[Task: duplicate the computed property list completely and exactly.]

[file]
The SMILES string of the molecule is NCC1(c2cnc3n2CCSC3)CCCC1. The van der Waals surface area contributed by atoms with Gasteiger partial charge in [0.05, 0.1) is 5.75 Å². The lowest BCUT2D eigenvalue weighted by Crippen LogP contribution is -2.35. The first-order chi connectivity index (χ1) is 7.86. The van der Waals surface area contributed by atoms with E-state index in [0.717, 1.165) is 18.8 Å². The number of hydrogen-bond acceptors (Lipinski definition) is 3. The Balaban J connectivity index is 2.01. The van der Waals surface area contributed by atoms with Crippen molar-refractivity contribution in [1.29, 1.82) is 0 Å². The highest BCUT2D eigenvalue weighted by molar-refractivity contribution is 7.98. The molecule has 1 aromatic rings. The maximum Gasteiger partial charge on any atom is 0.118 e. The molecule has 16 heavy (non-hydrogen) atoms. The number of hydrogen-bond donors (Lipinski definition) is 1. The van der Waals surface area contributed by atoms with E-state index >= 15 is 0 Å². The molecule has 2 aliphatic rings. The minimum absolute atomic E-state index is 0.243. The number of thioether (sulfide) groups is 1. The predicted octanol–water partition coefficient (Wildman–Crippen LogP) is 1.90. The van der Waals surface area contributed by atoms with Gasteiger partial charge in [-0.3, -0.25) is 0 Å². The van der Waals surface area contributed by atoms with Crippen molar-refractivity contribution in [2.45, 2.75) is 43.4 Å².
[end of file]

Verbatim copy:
The SMILES string of the molecule is NCC1(c2cnc3n2CCSC3)CCCC1. The van der Waals surface area contributed by atoms with Gasteiger partial charge in [0.05, 0.1) is 5.75 Å². The lowest BCUT2D eigenvalue weighted by Crippen LogP contribution is -2.35. The first-order chi connectivity index (χ1) is 7.86. The van der Waals surface area contributed by atoms with E-state index in [0.717, 1.165) is 18.8 Å². The number of hydrogen-bond acceptors (Lipinski definition) is 3. The Balaban J connectivity index is 2.01. The van der Waals surface area contributed by atoms with Crippen molar-refractivity contribution in [1.29, 1.82) is 0 Å². The highest BCUT2D eigenvalue weighted by molar-refractivity contribution is 7.98. The molecule has 1 aromatic rings. The maximum Gasteiger partial charge on any atom is 0.118 e. The molecule has 16 heavy (non-hydrogen) atoms. The number of hydrogen-bond donors (Lipinski definition) is 1. The van der Waals surface area contributed by atoms with E-state index >= 15 is 0 Å². The molecule has 2 aliphatic rings. The minimum absolute atomic E-state index is 0.243. The number of thioether (sulfide) groups is 1. The predicted octanol–water partition coefficient (Wildman–Crippen LogP) is 1.90. The van der Waals surface area contributed by atoms with Gasteiger partial charge in [-0.3, -0.25) is 0 Å². The van der Waals surface area contributed by atoms with Crippen molar-refractivity contribution in [2.45, 2.75) is 43.4 Å².